Mary was a 67-year-old divorcee. She had retired from paid work and volunteered for a local charity. She had two daughters, both married with children.
As the granddaughter of a wealthy stockbroker, she had more money than most of her friends but envied their lifestyle. She lived alone in a home that she owned. Her late grandfather's firm managed her significant assets.
Although she was comfortable, she wanted to live a fuller and more purpose-driven life.
“Although Mary was comfortable, she wanted to live a fuller and more purpose-driven life.”
Mary was keen to ensure that she didn't outlive her capital, but she also wanted to leave a legacy for her children and grandchildren. She also wanted to make substantial gifts to charity.
She'd been working with a financial adviser for several months. The adviser had suggested setting up a trust fund from which she could take her income, with the money passing to her beneficiaries on her death.
But Mary felt frustrated. The trust application entailed medical underwriting, which she found invasive, and the process was dragging on.
She was happy with her current level income, and what she really wanted was to see her children and grandchildren benefiting while she was alive and and when they needed the money most.
The first step was to listen to Mary’s concerns in detail, and to establish what her priorities were.
It became clear from those discussions that she wanted much greater clarity about her financial situation. She needed a plan she felt comfortable with, so she knew exactly how much she could give to her family and to charity without running out of money.
In collaboration with her planner, and with additional input from a regulated financial adviser, Mary developed an actionable plan that aligned with her values and goals and enabled her to live the life she wanted.
“Mary was pleasantly surprised to discover that she was able to enjoy a better lifestyle.”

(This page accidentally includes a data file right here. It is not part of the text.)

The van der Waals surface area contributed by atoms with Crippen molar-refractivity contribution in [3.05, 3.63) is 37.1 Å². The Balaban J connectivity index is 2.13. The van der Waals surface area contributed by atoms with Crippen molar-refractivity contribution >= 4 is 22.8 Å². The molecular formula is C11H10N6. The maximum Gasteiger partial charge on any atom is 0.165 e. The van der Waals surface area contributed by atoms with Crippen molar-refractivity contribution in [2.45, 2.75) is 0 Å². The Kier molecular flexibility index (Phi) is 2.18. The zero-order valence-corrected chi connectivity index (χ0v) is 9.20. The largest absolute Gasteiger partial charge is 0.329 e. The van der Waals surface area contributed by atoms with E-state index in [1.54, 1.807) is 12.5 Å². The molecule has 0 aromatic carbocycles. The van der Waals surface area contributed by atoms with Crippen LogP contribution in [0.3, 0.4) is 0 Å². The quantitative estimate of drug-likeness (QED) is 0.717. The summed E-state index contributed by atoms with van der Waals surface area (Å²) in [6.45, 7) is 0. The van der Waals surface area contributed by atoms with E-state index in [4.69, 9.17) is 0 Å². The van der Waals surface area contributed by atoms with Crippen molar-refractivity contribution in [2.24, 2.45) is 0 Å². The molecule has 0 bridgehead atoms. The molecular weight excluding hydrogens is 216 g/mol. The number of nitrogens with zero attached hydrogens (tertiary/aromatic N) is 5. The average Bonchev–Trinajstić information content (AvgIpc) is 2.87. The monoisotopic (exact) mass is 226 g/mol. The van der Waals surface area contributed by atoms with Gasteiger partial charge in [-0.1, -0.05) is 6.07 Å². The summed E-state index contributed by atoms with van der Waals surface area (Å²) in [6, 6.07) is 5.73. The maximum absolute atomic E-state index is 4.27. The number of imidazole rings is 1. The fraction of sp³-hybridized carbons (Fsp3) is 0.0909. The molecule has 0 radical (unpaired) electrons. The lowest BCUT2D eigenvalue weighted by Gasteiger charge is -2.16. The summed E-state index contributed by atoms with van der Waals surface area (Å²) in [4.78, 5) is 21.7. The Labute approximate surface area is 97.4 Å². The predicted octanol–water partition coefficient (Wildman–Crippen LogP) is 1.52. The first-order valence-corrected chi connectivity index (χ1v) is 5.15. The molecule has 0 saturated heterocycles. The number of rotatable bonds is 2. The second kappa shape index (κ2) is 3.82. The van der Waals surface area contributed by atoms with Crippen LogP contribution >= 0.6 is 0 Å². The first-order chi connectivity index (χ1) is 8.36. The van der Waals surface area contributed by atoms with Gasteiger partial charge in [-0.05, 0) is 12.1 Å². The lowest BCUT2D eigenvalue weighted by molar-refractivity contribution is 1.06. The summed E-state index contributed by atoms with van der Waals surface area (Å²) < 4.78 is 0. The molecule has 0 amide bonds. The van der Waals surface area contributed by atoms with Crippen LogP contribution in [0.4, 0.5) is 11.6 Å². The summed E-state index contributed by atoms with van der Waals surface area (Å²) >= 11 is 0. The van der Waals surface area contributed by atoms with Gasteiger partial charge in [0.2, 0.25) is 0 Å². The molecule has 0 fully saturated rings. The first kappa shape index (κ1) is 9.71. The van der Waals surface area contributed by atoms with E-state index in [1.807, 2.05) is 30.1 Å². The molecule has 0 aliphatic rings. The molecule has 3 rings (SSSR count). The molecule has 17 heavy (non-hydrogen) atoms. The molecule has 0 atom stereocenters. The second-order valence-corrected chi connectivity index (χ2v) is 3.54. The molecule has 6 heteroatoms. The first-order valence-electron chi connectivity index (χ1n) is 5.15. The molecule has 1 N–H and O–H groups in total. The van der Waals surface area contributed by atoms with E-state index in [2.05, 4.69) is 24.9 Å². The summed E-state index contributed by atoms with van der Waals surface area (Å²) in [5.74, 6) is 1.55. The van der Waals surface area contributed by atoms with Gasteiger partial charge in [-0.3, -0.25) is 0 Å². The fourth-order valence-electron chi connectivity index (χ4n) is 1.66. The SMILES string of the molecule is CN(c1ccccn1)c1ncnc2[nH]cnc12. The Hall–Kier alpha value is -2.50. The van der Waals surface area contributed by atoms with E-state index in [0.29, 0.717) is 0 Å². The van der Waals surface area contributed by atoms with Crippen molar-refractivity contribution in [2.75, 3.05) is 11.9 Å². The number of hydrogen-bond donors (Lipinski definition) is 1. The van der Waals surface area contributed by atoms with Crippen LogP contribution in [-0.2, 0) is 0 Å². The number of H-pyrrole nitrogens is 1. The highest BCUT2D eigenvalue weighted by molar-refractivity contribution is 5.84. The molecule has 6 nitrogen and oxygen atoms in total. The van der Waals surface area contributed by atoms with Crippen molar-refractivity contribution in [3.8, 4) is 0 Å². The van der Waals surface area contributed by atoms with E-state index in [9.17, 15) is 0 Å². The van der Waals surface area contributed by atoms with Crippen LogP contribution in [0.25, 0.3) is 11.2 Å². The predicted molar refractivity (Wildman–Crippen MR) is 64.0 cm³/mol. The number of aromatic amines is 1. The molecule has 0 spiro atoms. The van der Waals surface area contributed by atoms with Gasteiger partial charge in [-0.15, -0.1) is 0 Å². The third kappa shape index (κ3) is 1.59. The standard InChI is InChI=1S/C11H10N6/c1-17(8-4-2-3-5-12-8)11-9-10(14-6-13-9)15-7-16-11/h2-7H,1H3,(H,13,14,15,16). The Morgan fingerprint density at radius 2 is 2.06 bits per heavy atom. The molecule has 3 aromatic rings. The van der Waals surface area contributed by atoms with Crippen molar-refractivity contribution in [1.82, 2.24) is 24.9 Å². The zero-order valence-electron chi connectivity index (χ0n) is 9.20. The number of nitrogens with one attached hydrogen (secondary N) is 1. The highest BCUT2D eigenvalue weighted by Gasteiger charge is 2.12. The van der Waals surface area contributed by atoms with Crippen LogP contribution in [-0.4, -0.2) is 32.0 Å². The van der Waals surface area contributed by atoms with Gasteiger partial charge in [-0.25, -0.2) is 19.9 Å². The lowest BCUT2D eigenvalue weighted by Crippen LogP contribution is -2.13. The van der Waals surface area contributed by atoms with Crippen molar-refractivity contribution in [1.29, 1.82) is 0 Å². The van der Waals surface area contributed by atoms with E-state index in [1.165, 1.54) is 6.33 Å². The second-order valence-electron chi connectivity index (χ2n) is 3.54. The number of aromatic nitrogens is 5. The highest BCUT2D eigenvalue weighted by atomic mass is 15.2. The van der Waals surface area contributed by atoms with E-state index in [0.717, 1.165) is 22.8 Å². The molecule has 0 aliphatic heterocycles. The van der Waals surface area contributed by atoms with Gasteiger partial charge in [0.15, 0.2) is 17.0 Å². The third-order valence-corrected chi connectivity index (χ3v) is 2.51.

Between them, Mary and her planner produced a lifetime cash flow forecast, with provisions for a range of different scenarios.
She dispensed with the invasive medical questions and examinations and arranged instead for the trust to make discretional gifts to her family — for example, to help put her grandchildren through school and university.
The trust assets were held in a lifetime bond to ease tax reporting, with investments managed by her stockbroker.
Her planner also helped her to draw up a giving plan, ensuring that she fully utilised her nil rate tax band, so there was no tax to pay.
Mary was pleasantly surprised to discover that she was able to enjoy a better lifestyle, safe in the knowledge that, whatever happened, she had sufficient assets not to outlive her capital.
All this has enabled Mary to enjoy life to the full and give peace of mind to three generations of the family.
Please note, Second Life Financial Planning provides expert financial guidance, not regulated financial advice. We refer clients requiring advice on specific financial products to firms, authorised by the Financial Conduct Authority, that share our evidence-based investment philosophy.